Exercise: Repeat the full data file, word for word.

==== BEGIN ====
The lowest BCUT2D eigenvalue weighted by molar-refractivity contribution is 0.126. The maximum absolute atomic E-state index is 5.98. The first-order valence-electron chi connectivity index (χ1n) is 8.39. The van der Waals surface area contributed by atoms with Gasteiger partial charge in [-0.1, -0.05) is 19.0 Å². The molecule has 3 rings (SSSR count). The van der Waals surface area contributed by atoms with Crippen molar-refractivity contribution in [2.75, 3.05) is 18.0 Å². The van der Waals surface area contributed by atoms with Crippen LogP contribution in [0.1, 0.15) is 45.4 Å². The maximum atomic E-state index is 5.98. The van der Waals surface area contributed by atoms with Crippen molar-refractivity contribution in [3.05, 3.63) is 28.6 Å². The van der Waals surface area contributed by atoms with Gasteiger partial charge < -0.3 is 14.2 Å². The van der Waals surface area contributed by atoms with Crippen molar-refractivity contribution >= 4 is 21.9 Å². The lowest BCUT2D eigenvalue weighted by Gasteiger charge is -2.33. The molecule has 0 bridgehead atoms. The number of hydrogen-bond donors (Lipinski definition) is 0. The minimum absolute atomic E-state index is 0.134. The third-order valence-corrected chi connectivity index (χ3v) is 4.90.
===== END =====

The lowest BCUT2D eigenvalue weighted by molar-refractivity contribution is 0.126. The maximum absolute atomic E-state index is 5.98. The first-order valence-electron chi connectivity index (χ1n) is 8.39. The van der Waals surface area contributed by atoms with Gasteiger partial charge in [-0.1, -0.05) is 19.0 Å². The molecule has 3 rings (SSSR count). The van der Waals surface area contributed by atoms with Crippen molar-refractivity contribution in [2.75, 3.05) is 18.0 Å². The van der Waals surface area contributed by atoms with Crippen LogP contribution in [0.1, 0.15) is 45.4 Å². The maximum atomic E-state index is 5.98. The van der Waals surface area contributed by atoms with Crippen molar-refractivity contribution in [3.05, 3.63) is 28.6 Å². The van der Waals surface area contributed by atoms with Gasteiger partial charge < -0.3 is 14.2 Å². The van der Waals surface area contributed by atoms with Crippen molar-refractivity contribution >= 4 is 21.9 Å². The lowest BCUT2D eigenvalue weighted by Gasteiger charge is -2.33. The molecule has 0 bridgehead atoms. The number of hydrogen-bond donors (Lipinski definition) is 0. The minimum absolute atomic E-state index is 0.134. The third-order valence-corrected chi connectivity index (χ3v) is 4.90.